The phrase "under the influence" is repeated daily by prosecutors, lawyers and criminal defense lawyers. It's one of the five Driving Under the Influence crimes applicable in Kentucky. Suspected impaired drivers can be charged with driving with a prohibited blood or breath alcohol content (0.8 and above), driving under the influence of illegal or prescribed drugs, driving under the influence of alcohol and drugs, under-21 impaired driving and driving under the influence of alcohol.
The driving under the influence of alcohol charge goes back to the days before machines were used to measure breath-alcohol content. It is the original, old-school DUI charge. It is also used today when a suspected impaired driver refuses to submit to breath or blood testing.
Lawyers and Judges use it so often we may become desensitized to it, but jurors aren't. I almost learned this the hard way. Twice, while deliberating, a local jury asked the Judge to define the phrase "under the influence." My client refused all chemical testing so there was no magic number for the jury to consider.
The prosecutor tried to demonstrate my client was under the influence by claiming he weaved while driving and performed poorly on divided attention testing, or as some lawyers call them: "Roadside Gymnastics." I countered by pointing out my client was stopped for speeding, not something law enforcement is taught is a DUI driving clue. He also successfully completed the Roadside Olympics by demonstrating one clue each on the one-leg stand and "I Walk the Line" exercises. I also walked the arresting officer through his DUI Detection training to demonstrate my client exhibited few traits of "under the influence" driving.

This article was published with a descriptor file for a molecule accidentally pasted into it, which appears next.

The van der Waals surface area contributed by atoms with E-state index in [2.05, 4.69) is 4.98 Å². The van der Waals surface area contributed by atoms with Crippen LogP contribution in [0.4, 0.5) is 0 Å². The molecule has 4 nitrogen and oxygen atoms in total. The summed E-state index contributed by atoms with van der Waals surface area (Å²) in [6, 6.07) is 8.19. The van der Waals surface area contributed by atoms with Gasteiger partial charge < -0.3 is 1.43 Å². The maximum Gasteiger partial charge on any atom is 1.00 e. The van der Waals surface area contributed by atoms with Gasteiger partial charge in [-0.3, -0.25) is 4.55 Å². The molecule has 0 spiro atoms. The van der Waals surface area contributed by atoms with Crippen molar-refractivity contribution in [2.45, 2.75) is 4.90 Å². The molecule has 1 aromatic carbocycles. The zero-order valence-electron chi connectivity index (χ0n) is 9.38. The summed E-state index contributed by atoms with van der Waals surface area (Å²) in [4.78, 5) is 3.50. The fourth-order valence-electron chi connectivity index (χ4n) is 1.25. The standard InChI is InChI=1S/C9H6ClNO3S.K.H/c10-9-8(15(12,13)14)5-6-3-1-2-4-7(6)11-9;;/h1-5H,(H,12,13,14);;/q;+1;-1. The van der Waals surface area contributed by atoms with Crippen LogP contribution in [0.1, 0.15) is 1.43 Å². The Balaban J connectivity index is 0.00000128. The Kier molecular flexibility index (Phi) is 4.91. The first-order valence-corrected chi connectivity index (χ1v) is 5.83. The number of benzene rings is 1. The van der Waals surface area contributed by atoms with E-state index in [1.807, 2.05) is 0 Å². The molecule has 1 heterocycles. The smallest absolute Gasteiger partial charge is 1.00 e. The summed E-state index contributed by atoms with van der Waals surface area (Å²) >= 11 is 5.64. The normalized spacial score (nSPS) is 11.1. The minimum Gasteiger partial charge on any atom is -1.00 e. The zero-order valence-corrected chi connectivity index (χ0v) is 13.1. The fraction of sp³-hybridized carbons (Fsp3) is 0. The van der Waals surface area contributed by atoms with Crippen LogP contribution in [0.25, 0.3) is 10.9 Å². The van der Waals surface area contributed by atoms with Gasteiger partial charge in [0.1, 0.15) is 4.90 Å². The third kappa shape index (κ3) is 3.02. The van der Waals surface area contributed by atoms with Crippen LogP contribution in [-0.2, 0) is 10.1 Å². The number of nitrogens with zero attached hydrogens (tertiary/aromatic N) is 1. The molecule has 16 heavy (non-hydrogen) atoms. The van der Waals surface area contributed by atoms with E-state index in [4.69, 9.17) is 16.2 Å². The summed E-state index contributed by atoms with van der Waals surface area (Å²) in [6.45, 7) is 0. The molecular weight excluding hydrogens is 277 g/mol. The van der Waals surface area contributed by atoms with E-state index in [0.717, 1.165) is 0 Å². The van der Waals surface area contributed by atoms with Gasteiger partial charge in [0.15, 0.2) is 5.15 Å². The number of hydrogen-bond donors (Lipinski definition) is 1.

Still, despite my efforts and those of the prosecutor, the jury wanted a legal definition of "under the influence." After the first question, the Judge appropriately and tactfully advised the jury it had to decide the case based on the jury instructions. That didn't do it because a few minutes later, the jury asked the same question. This time the Judge brought the jury back into the courtroom and, again, tactfully and appropriately explained the Kentucky Supreme Court ruled that juries cannot be supplied with a definition of "under the influence." Our top court thinks the meaning of the phrase is so evident it doesn't require explanation.
Finally, after wrestling with the instructions for a few more minutes, the jury returned the two-word verdict my client wanted to hear: Not Guilty. My client left the courthouse a happy man. I left the courthouse determined to more extensively explore prospective jurors on their definitions of "under the influence."